The company’s owner, Annie Bailey, is well known locally because she cooked for Stedman Graham, Oprah Winfrey’s longtime partner, when he appeared here.
“They were very specific that they wanted sweet tea, lemonade and water,” Ms. Bailey said as her crew cleaned up after Mr. Steyer’s appearance at the Jerusalem Baptist Church.
Ms. Bailey said she catered the event for $1,250, a discounted rate, because she regarded the campaign as a “good cause.” And she has become a supporter of Mr. Steyer and is spreading the word to her friends, she said.
“I think he has great ideas,” Ms. Bailey said.
The Steyer campaign has also committed to spending about $150,000 on advertising in the black-owned media.
The ad buy seems to have earned Mr. Steyer some good will, or at least positive media attention. One of the top items last week in The Minority Eye, a black-owned news site in Columbia, trumpeted Mr. Steyer’s ad spending with a headline, “Steyer’s investment in black-owned media shows a sincere commitment to black voters.”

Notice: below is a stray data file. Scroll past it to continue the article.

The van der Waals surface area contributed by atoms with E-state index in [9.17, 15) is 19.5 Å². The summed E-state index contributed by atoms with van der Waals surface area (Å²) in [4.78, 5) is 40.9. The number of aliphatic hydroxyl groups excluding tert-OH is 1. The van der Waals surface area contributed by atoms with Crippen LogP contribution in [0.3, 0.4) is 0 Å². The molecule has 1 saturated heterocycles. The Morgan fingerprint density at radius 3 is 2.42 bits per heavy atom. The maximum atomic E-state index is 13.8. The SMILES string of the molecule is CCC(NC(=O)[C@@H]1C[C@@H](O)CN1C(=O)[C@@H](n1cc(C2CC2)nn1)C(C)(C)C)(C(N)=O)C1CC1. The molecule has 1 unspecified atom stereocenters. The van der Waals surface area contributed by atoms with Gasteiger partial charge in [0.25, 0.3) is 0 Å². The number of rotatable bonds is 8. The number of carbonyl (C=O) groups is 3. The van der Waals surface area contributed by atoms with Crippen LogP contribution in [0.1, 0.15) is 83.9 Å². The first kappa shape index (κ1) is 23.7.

The Steyer campaign then turned the Minority Eye story into a Facebook ad, putting roughly $2,000 behind the ad and targeting it almost exclusively to thousands in South Carolina. (The publisher of The Minority Eye, Michael Bailey, is also the official spokesman for Mr. Cordero’s group, the Democratic black caucus. Mr. Bailey is not related to Annie Bailey.)
Though Mr. Steyer’s ads predominantly address issues core to his campaign, like climate change and instituting term limits that would prevent members of Congress from serving more than 12 years, some of the ones in South Carolina specifically feature topics of concern to black voters. One television ad features Harold Mitchell, a former state representative and leader in the black community, who boasted of Mr. Steyer’s stated commitment to cleaning up pollution in black neighborhoods affected by environmental hazards.
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